Finding your calling or career path is a struggle for most of us. I can say in my personal experience, that even if I knew I wanted to study journalism there were so many classes to choose from that I found myself lost. The guidance of a professor helped me choose courses wisely and shaped my career trajectory to-date.
I spoke with Erin Feicht, Career Development Advisor at St. Thomas University, to get a better understanding of the path of discovery for students to experience and determine their hopes for career paths. Fortunately, the university offers plenty of paths for exploration, it’s important to take a variety of courses to gain knowledge and experience on different topics. According to Feicht, “50% of students that enter post-secondary have a clear idea of what they want to study, while the other 50% either have some areas of interest or are totally lost in a world of possibilities.” She strongly advises students to seek-out advice, and be open to the process.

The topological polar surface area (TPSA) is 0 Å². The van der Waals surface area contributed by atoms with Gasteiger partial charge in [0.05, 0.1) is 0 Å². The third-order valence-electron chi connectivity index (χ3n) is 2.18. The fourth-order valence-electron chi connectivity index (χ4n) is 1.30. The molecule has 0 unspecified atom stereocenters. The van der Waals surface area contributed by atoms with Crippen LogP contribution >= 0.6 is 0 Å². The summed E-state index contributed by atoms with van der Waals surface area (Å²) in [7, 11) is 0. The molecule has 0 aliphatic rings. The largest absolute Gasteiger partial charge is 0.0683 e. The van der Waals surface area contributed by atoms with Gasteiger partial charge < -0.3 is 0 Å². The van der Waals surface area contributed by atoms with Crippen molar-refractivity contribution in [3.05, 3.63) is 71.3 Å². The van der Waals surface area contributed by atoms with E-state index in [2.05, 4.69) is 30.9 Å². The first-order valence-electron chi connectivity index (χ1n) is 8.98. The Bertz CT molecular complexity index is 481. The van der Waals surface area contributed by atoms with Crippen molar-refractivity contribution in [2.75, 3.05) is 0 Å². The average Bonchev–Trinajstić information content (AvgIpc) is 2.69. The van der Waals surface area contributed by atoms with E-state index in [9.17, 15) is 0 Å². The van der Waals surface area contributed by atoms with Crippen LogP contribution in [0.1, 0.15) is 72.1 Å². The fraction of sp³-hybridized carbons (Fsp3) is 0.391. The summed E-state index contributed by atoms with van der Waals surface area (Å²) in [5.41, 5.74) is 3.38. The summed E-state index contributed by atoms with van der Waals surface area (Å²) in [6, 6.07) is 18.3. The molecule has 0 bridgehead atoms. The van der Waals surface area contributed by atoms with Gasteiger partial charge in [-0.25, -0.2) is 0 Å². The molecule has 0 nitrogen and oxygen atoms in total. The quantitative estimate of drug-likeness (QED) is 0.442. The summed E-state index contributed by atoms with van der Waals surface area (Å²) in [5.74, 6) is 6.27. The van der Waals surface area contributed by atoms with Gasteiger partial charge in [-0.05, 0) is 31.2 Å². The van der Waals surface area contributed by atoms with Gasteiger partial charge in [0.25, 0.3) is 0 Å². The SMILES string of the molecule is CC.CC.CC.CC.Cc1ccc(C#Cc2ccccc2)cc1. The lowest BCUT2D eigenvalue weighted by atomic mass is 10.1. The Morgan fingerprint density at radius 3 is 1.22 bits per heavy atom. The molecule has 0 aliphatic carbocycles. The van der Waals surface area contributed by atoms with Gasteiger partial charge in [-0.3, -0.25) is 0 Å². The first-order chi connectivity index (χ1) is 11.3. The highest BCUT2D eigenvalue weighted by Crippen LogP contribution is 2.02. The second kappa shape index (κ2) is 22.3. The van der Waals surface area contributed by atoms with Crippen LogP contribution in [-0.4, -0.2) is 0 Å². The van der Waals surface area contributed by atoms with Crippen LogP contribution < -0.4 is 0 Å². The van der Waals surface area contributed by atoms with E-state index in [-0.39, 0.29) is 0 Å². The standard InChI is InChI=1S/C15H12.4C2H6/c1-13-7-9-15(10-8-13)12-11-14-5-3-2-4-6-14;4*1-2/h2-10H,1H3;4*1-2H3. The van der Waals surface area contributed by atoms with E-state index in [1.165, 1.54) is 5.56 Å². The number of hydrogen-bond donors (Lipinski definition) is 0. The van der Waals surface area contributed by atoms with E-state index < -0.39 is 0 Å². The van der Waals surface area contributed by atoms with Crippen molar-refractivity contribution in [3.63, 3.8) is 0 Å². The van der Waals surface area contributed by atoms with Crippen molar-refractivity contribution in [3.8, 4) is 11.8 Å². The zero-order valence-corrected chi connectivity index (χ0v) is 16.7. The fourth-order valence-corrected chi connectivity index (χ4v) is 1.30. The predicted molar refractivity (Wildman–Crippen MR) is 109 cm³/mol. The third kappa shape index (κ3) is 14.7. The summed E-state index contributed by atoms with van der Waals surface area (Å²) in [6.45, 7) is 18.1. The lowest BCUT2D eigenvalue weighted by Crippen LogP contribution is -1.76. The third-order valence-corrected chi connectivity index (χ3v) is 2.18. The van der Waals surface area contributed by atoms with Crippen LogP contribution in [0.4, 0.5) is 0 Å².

Her process is (about) four steps:
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The brainstorming process is important because it reveals the ways that students can gain experience and build skills while in university. Reflecting on where you want to go can help pinpoint interests and reveal where to look for internships or experiential learning opportunities that will lead you to the job you want when you graduate. Feicht also notes that it’s important to understand the salary bracket of the career you’re pursuing, to prevent unmet expectations.
Choosing a career shouldn't be scary, it can be fun and exciting to try new things. Being open to experimentation can lead you down the right career path but this path may be different than what you thought initially – that is a part of the process. Letting life ‘take its course’ rather than controlling the outcome is a huge part of the journey and it’s a process that will feel easier if you work with your career advisor or a mentor along the way. Having a guidance, like a mentor or advisor, can help you release the pressure of choosing a career path and guide your journey so that you find a career path you love.
“I didn’t have this kind of help when I was in college, so I want to encourage students and let them know that they are not alone in this process,” said Feitch.